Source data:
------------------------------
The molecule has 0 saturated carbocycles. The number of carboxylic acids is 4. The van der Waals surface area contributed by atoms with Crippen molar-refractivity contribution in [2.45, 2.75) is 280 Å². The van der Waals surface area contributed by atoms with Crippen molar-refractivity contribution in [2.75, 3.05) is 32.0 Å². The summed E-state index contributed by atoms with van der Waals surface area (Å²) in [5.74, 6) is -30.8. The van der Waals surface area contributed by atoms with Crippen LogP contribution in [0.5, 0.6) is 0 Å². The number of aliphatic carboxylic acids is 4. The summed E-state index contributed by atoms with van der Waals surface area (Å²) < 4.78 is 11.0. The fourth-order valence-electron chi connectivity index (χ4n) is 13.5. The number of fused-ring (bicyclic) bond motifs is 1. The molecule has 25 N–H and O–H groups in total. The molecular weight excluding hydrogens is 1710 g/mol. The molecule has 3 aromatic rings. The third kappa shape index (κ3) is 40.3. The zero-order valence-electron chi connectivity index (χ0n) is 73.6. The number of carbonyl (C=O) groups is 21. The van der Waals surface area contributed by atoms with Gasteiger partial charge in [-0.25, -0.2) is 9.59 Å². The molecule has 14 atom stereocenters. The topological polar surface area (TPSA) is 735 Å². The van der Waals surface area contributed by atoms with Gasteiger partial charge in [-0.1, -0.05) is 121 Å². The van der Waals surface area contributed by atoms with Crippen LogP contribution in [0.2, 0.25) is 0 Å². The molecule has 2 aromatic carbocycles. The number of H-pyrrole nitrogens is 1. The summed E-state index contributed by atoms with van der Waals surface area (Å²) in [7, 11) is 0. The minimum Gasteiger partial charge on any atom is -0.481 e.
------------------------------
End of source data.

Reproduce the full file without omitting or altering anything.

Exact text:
The molecule has 0 saturated carbocycles. The number of carboxylic acids is 4. The van der Waals surface area contributed by atoms with Crippen molar-refractivity contribution in [2.45, 2.75) is 280 Å². The van der Waals surface area contributed by atoms with Crippen molar-refractivity contribution in [2.75, 3.05) is 32.0 Å². The summed E-state index contributed by atoms with van der Waals surface area (Å²) in [5.74, 6) is -30.8. The van der Waals surface area contributed by atoms with Crippen LogP contribution in [0.5, 0.6) is 0 Å². The number of aliphatic carboxylic acids is 4. The summed E-state index contributed by atoms with van der Waals surface area (Å²) < 4.78 is 11.0. The fourth-order valence-electron chi connectivity index (χ4n) is 13.5. The number of fused-ring (bicyclic) bond motifs is 1. The molecule has 25 N–H and O–H groups in total. The molecular weight excluding hydrogens is 1710 g/mol. The molecule has 3 aromatic rings. The third kappa shape index (κ3) is 40.3. The zero-order valence-electron chi connectivity index (χ0n) is 73.6. The number of carbonyl (C=O) groups is 21. The van der Waals surface area contributed by atoms with Gasteiger partial charge in [-0.25, -0.2) is 9.59 Å². The molecule has 14 atom stereocenters. The topological polar surface area (TPSA) is 735 Å². The van der Waals surface area contributed by atoms with Gasteiger partial charge in [-0.1, -0.05) is 121 Å². The van der Waals surface area contributed by atoms with Crippen LogP contribution in [0.2, 0.25) is 0 Å². The molecule has 2 aromatic carbocycles. The number of H-pyrrole nitrogens is 1. The summed E-state index contributed by atoms with van der Waals surface area (Å²) in [7, 11) is 0. The minimum Gasteiger partial charge on any atom is -0.481 e.